Legume-based rotations have clear economic advantages over cereal monocropping in dry areas
Current land use trends show an increasing preference for monocropping – mostly a consequence of policies and incentives aimed at enhancing the intensification of cereals. This shift has caused some to question whether legume–cereal rotations can remain economically viable options for farmers, particularly in the dry areas. In this paper, we present the results of an endogenous switching regression model which suggests, for the first time, that legume–cereal rotations have clear economic advantages over cereal monocropping. Rotations provide higher yields, gross margins, and consumption of wheat and faba beans. Most past economic analyses on rotation used data from experimental stations or small-sized farmer surveys covering only one season and variety. This study makes an important improvement by employing two-year data from a large sample of 1230 farm households and their 2643 fields cultivated with different varieties of wheat and faba beans in the wheat-based production system of Morocco. Assuming a biennial rotation – the fastest cycle possible in a rainfed dryland system, this paper is also the first to demonstrate that joint adoption of rotations and improved faba bean varieties leads to a two-year average gross margin that is US$537/ha (48%) higher than wheat monocropping. This is the highest economic benefit of all available cropping options. A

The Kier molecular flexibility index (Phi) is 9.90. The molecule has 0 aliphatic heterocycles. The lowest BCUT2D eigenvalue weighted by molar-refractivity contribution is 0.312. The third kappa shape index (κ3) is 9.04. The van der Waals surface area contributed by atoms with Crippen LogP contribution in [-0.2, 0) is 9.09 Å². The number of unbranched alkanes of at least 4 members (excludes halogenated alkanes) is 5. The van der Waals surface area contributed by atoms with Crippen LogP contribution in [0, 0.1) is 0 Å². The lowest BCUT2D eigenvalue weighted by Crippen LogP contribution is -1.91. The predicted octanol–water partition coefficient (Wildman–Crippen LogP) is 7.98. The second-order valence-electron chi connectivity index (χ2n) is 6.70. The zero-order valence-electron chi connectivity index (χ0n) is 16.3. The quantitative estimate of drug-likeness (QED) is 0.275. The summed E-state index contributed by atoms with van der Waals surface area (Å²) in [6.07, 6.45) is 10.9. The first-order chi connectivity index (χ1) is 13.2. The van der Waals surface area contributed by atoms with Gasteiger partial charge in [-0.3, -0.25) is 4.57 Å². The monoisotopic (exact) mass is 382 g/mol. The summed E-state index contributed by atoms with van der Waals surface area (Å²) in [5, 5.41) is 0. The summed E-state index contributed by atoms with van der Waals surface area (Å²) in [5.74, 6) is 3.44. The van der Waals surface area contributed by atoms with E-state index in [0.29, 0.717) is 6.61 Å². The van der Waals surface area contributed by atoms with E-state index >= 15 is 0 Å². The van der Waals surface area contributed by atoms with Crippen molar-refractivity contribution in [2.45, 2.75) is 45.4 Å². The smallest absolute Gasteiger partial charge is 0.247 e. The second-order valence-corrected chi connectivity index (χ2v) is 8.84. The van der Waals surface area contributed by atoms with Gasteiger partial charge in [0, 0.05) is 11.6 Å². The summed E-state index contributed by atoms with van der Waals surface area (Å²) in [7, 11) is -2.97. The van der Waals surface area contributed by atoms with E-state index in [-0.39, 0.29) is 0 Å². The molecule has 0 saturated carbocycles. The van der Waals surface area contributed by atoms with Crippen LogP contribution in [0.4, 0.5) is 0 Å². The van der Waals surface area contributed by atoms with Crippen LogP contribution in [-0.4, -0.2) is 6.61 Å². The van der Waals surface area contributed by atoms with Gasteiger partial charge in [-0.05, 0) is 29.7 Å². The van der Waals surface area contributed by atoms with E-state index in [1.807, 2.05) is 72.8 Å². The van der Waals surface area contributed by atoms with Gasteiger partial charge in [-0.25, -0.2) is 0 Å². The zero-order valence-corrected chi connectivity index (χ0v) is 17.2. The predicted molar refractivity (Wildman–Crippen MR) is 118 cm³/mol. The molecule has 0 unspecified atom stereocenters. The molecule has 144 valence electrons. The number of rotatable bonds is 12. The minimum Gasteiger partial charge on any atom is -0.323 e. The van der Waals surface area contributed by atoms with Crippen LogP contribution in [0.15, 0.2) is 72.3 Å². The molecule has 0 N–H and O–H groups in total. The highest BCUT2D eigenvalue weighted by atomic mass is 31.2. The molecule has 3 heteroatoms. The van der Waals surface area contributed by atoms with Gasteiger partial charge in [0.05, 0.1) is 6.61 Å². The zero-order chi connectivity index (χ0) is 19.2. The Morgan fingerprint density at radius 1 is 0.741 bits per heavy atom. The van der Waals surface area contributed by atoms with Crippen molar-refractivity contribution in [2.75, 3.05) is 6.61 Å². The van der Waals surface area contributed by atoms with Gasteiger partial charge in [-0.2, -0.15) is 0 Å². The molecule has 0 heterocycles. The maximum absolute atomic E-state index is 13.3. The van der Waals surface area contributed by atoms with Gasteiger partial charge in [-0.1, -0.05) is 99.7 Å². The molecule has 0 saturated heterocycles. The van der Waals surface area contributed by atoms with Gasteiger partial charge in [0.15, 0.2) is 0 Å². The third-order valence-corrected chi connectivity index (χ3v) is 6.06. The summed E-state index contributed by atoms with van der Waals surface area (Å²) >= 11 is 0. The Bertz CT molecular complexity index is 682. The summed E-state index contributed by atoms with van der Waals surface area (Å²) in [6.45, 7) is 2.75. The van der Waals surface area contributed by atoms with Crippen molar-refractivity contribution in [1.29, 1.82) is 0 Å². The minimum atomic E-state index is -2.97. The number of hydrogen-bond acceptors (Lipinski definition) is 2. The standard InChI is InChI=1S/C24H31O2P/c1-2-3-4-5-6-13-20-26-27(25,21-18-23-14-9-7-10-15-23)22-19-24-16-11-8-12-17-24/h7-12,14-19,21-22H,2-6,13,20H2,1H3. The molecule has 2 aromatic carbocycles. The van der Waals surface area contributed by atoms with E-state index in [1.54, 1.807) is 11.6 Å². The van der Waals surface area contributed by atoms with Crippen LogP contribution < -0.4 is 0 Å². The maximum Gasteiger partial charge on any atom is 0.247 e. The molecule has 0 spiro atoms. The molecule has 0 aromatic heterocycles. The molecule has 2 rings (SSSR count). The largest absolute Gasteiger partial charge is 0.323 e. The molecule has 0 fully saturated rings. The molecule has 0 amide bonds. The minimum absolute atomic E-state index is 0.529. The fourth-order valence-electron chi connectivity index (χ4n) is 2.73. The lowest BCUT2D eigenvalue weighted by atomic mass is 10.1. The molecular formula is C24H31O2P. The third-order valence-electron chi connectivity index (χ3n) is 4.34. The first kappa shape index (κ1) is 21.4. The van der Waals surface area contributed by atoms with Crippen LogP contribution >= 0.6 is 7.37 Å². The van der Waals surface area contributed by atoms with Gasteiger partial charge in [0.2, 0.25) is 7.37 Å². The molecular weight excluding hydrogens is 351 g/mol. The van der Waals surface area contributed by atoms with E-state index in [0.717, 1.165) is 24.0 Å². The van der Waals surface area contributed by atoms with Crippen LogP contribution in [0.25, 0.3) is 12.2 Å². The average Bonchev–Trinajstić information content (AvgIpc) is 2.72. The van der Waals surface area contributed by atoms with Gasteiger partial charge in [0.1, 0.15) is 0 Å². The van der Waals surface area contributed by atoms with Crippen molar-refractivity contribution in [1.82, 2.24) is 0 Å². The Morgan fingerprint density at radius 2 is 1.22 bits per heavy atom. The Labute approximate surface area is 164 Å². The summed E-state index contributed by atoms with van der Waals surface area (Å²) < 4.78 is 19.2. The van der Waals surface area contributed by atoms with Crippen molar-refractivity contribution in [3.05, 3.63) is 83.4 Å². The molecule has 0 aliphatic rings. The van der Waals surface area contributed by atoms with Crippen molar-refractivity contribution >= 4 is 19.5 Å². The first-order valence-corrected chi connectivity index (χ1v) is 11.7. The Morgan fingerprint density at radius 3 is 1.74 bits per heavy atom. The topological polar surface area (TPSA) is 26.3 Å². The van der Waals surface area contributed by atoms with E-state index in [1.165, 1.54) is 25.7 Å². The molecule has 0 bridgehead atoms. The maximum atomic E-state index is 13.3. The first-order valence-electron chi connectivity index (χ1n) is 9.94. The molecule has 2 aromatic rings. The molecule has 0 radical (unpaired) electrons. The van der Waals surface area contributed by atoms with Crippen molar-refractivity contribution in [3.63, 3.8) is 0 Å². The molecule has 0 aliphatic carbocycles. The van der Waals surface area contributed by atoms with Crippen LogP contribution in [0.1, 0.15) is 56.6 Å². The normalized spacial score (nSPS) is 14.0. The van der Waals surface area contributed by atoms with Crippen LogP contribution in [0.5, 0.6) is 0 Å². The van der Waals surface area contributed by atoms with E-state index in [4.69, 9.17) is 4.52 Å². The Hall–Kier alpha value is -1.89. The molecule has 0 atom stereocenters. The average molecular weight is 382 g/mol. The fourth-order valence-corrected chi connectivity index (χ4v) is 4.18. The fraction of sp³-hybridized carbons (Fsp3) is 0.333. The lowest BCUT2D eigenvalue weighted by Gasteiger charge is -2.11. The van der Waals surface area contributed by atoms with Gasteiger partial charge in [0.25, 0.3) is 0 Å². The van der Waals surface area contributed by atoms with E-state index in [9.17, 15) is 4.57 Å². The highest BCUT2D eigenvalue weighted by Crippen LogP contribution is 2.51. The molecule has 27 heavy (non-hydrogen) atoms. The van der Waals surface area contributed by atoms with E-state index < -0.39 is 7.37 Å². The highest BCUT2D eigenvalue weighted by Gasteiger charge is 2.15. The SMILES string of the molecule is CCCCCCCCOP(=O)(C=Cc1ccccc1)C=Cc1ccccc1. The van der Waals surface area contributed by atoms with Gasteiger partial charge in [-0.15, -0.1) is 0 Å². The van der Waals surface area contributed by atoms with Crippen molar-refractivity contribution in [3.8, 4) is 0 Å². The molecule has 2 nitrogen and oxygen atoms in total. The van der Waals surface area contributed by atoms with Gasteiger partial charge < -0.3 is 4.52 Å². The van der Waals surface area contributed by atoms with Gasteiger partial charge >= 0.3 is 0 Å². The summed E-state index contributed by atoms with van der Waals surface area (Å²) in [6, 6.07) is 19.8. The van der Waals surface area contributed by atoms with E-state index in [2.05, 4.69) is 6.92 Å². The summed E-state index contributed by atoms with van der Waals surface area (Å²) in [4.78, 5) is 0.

striking result of the study is that, contrary to common expectations, adopters of rotation did not use lesser amounts of nitrogen fertilizer than those monocropping wheat, thereby undermining the ecological benefits of faba bean–wheat rotations. Given that current average applications are below marginal product-maximizing levels, higher marginal yields of nitrogen fertilizers after rotation help explain farmers’ current behavior. Our results suggest that: 1) promoting improved legume varieties may enhance adoption of rotation; and 2) an economic rationale should be used as the main driver of the rotation agenda in the dry areas.